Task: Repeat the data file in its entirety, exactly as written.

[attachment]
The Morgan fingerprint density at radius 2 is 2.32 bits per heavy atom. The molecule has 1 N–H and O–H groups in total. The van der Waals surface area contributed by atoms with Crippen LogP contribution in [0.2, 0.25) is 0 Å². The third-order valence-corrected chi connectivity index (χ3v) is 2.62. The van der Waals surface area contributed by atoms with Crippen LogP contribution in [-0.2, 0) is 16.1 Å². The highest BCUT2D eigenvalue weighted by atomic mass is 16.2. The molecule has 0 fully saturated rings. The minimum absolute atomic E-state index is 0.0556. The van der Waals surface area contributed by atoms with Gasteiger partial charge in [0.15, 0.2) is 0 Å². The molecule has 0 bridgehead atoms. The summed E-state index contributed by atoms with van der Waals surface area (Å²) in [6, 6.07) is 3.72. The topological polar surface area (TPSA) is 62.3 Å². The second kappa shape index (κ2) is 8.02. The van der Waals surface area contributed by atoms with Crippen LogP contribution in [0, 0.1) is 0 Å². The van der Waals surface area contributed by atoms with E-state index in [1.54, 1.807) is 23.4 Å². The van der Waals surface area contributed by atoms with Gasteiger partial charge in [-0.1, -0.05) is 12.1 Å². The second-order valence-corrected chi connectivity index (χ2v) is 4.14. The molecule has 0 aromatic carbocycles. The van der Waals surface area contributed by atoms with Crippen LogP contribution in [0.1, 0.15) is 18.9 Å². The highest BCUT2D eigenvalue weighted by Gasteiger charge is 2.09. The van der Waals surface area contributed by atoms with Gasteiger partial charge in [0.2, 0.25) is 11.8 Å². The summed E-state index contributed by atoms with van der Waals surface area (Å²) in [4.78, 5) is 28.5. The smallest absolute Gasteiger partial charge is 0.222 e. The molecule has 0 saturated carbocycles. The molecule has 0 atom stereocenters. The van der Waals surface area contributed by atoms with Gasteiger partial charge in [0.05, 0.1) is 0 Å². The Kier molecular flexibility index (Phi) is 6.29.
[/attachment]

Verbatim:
The Morgan fingerprint density at radius 2 is 2.32 bits per heavy atom. The molecule has 1 N–H and O–H groups in total. The van der Waals surface area contributed by atoms with Crippen LogP contribution in [0.2, 0.25) is 0 Å². The third-order valence-corrected chi connectivity index (χ3v) is 2.62. The van der Waals surface area contributed by atoms with Crippen LogP contribution in [-0.2, 0) is 16.1 Å². The highest BCUT2D eigenvalue weighted by atomic mass is 16.2. The molecule has 0 fully saturated rings. The minimum absolute atomic E-state index is 0.0556. The van der Waals surface area contributed by atoms with Gasteiger partial charge in [0.15, 0.2) is 0 Å². The molecule has 0 bridgehead atoms. The summed E-state index contributed by atoms with van der Waals surface area (Å²) in [6, 6.07) is 3.72. The topological polar surface area (TPSA) is 62.3 Å². The second kappa shape index (κ2) is 8.02. The van der Waals surface area contributed by atoms with Crippen LogP contribution in [0, 0.1) is 0 Å². The van der Waals surface area contributed by atoms with E-state index in [1.54, 1.807) is 23.4 Å². The van der Waals surface area contributed by atoms with Gasteiger partial charge in [-0.1, -0.05) is 12.1 Å². The second-order valence-corrected chi connectivity index (χ2v) is 4.14. The molecule has 0 aromatic carbocycles. The van der Waals surface area contributed by atoms with Crippen LogP contribution in [0.1, 0.15) is 18.9 Å². The highest BCUT2D eigenvalue weighted by Gasteiger charge is 2.09. The van der Waals surface area contributed by atoms with Gasteiger partial charge in [0.2, 0.25) is 11.8 Å². The summed E-state index contributed by atoms with van der Waals surface area (Å²) in [4.78, 5) is 28.5. The smallest absolute Gasteiger partial charge is 0.222 e. The molecule has 0 saturated carbocycles. The molecule has 0 atom stereocenters. The van der Waals surface area contributed by atoms with Gasteiger partial charge in [0.05, 0.1) is 0 Å². The Kier molecular flexibility index (Phi) is 6.29.